I picked up this report when researching my post on 25 examples of creativity in Sustainability Reports, and it stayed in my mind, primarily because of its spectacular design. It's a great read, as well, includes a Materiality assessment, and some assessment of impacts is included in external stakeholder commentaries. A thoughtful, interesting and attractive report.

Ford's approach to Materiality is world-class and disclosures are comprehensive. Although a little light in the Impact area, this is an Authentic Report which covers complex issues such as business restructuring,  health care provisions, vehicle safety, and lifecycle sustainability design.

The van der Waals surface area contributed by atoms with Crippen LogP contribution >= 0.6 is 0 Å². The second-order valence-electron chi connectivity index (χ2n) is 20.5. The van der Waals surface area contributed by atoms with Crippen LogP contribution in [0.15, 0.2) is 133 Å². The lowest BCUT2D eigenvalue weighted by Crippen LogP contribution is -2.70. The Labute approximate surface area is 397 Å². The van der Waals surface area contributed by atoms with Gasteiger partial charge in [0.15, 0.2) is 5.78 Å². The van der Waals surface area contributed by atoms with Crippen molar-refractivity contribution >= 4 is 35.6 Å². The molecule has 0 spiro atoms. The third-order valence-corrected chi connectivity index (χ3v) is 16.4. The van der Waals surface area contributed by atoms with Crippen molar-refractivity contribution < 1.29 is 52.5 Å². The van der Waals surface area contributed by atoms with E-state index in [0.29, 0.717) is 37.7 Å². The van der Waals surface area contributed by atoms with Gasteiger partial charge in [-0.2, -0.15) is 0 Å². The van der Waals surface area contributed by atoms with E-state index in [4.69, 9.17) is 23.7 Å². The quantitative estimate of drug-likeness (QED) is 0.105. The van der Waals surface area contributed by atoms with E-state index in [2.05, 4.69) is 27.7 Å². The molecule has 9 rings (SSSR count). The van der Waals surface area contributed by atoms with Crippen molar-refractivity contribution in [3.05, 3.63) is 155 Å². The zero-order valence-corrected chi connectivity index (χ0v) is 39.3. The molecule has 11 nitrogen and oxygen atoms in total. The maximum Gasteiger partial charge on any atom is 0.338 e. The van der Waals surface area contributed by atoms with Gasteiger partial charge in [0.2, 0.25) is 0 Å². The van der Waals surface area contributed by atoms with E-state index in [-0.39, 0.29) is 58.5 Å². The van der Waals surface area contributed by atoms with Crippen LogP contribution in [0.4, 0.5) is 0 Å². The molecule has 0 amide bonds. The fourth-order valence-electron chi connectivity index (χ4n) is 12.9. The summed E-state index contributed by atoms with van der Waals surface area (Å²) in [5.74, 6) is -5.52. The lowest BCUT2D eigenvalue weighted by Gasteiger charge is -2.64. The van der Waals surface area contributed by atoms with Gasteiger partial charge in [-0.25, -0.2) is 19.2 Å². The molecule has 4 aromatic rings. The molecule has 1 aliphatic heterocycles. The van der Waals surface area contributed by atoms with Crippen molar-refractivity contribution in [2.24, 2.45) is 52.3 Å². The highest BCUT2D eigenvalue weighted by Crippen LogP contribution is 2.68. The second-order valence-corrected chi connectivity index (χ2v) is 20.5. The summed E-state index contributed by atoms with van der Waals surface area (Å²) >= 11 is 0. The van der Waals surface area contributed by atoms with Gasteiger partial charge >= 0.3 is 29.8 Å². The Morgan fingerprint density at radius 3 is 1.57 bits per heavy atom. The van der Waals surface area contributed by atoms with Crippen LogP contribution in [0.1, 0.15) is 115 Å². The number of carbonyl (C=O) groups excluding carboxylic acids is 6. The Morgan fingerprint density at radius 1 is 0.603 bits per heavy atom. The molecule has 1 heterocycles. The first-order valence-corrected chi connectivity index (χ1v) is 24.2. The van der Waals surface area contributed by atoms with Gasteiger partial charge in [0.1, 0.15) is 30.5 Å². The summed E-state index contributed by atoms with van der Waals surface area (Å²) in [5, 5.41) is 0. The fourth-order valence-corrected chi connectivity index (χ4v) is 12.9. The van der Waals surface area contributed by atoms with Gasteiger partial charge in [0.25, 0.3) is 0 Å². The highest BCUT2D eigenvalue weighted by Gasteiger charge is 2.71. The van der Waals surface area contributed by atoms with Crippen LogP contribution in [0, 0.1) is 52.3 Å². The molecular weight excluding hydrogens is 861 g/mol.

Hauska and Partners is a privately owned Corporate Relations consulting business employing 37 people. The company is developing impressively on its sustainability journey, and this year reports at GRI B+ level, moving up from the C level report of last year. This is Hauska's third report and its's well presented online. While there is no materiality matrix, there is a list of key issues which broadly serves the same purpose. It's an Authentically written report (for example, 81% of employees received performance evaluations and this, says Hauska, was one of the areas the company was "least satisfied with".) It's a short, compact, report but makes a positive impression, though here again, Impacts are under-presenced. It would be nice to see this company reporting in the future on the kind of impacts it makes through its consulting work. In the meantime, kudos to a private, small business that advancing responsible business practices.